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October 26, 2007 / davebirss

Creative Cheat Sheet: Part 3

Beat up the competitor

Is your product better than the competition? Even in just one way? Show people how your product compares favourably. Do a good-old-fashioned side by side comparison to show how your product stacks up. Or, if it can be done in an acceptable way, rip the competition to shreds.

For example, if you have a brief for a smaller quality newspaper, show how unwieldy and awkward the other big broadsheets are. If you have a brief for a lower-rate bank loan, show how the competition’s customers are having to take on more work to pay their loan off.

If the competition has had some bad PR, twist the knife while the wound is fresh. Play dirty. Even if the ad never runs, being a bitch is fun.


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  1. Damien Parsonage / Oct 27 2007 6:55 am

    When I was first trying to get a job in advertising I wrote to lots of big CDs for help and advice (and a job obviously). Most were very nice and usually helpful, but especially Dave Trott, who sent me a photocopied guide to advertising he’d written himself.

    It was genius. And his core message was “keep it simple”. He even suggested using the tactic you’ve described Dave, referring to shirts: if your shirt is half the price of the competition, show two of your shirts next to one of theirs with the price message.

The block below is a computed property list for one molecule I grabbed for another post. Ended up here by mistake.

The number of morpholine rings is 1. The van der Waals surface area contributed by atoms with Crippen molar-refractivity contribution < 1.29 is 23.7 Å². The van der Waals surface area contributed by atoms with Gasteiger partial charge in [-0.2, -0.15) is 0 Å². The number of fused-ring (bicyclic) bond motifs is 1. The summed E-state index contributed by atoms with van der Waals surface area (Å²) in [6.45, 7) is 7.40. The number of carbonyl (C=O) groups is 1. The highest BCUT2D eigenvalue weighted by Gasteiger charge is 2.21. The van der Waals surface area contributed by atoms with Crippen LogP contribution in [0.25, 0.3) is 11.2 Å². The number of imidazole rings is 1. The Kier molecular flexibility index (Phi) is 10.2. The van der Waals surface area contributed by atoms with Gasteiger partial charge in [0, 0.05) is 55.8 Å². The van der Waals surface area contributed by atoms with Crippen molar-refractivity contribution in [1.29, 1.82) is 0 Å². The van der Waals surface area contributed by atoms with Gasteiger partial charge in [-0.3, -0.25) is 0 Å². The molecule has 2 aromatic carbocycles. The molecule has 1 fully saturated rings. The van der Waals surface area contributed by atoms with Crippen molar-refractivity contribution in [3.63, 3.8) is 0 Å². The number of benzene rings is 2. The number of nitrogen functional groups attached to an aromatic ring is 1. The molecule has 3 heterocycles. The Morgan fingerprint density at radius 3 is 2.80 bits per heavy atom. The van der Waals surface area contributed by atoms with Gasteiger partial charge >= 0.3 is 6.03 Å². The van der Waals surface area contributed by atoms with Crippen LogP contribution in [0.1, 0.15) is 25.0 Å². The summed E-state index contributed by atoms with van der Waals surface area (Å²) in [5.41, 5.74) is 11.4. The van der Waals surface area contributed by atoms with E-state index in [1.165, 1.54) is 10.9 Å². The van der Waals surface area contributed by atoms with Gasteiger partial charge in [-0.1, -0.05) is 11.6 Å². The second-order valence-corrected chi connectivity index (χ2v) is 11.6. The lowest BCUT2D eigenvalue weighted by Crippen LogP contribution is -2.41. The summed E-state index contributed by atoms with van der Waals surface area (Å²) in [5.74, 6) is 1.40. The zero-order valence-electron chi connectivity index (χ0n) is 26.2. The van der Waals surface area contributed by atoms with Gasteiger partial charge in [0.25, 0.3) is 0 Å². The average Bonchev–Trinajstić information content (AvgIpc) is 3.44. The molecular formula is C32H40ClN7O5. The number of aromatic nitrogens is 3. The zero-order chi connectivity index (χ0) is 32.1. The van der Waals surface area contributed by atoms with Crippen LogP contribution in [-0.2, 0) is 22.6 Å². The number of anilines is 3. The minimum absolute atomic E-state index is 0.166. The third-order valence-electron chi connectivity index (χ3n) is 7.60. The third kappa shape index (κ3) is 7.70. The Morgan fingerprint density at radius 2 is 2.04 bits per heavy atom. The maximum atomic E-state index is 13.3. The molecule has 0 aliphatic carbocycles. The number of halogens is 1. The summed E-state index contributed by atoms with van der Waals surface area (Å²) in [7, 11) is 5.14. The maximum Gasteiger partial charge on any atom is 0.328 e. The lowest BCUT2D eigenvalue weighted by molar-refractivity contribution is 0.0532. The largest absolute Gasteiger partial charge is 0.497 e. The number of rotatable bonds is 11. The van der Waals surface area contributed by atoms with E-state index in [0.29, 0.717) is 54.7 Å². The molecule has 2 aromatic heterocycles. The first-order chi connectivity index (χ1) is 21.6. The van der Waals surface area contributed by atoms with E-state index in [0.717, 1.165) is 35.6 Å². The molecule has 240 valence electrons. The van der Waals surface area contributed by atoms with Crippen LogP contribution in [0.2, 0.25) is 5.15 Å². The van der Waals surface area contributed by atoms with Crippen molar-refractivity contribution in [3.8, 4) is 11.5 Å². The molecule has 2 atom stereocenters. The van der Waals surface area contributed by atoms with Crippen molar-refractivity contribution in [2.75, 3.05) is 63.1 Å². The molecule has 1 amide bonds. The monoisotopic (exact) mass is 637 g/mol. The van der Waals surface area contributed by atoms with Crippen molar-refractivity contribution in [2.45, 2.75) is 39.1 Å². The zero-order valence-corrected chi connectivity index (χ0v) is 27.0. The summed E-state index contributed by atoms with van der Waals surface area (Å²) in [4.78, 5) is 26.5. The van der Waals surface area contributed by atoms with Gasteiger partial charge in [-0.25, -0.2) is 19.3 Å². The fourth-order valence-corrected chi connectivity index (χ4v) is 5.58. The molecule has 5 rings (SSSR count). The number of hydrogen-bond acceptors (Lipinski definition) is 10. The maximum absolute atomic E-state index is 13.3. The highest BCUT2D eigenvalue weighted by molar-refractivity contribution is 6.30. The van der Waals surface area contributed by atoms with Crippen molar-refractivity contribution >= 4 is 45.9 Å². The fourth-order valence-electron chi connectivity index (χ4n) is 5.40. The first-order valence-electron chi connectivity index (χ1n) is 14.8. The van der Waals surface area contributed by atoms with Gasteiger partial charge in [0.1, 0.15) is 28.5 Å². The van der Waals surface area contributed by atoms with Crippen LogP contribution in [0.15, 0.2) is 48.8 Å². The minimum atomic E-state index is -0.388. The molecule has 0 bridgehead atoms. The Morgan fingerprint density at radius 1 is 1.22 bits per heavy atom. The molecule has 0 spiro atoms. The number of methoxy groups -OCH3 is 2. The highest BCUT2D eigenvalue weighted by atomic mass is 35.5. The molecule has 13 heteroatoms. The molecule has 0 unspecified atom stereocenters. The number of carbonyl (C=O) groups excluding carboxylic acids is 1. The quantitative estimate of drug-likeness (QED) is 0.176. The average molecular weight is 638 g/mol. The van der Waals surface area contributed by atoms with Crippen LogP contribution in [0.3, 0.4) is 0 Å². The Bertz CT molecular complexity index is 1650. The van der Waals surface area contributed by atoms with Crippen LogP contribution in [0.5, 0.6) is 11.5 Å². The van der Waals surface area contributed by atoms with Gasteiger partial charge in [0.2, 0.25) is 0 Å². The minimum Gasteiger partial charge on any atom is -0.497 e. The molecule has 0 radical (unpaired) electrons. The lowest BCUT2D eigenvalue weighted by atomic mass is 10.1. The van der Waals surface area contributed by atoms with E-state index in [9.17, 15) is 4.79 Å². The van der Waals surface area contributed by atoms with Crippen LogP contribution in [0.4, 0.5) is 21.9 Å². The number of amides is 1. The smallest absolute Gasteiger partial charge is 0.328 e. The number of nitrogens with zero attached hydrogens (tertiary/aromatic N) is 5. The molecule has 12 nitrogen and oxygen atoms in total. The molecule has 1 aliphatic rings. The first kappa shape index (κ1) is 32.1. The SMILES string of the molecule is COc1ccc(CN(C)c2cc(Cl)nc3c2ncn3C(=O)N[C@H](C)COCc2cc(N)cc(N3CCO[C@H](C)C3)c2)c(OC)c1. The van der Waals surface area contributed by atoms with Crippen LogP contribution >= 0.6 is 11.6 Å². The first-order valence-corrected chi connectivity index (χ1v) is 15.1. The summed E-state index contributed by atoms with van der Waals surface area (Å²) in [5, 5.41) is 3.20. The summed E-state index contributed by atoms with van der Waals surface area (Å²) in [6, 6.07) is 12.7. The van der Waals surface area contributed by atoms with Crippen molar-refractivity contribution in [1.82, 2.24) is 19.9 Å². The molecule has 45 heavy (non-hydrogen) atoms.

Simple, direct, effective. Don’t overcomplicate things. If youve got something to say, for goodness sake say it.

    If I were less of an idiot I would have kept it safe and referred to it often throughout my creative life. But I left it at my paretns’ house and my Mum threw it away. D’oh!

  2. davebirss / Oct 27 2007 9:15 am

    I remember that document. So I had a hunt for it and eventually found it here:

    Well worth a read.

  3. Damien Parsonage / Oct 27 2007 2:36 pm

    Dave, that is fantastic, I can’t believe you found it! This Interweb thing is pretty useful isn’t it?

    That certainly brought back some memories; I haven’t read it for about 18 years, but I can still remember the advice – even the shirts example he uses beautifully to explain how to write an ad, and how to write campaigns and straplines.

    It certainly made its mark on me and reading it again I think the messages are still absolutely spot on. In these digital times, with technology leading far too much creative work in my view, it’s lovely to read his views on scamps, for instance, and his assertion that ‘you are being hired for your ability to think not to draw. And people paid to draw earn a lot less than people paid to think.’ Exactly!

    Another big influence on me at the time was David Ogilvy, whom another CD had recommended reading. He was another salesman who understood the importance of simplicity and the difference between art and selling.

    And both still relevant today. Hurrah!

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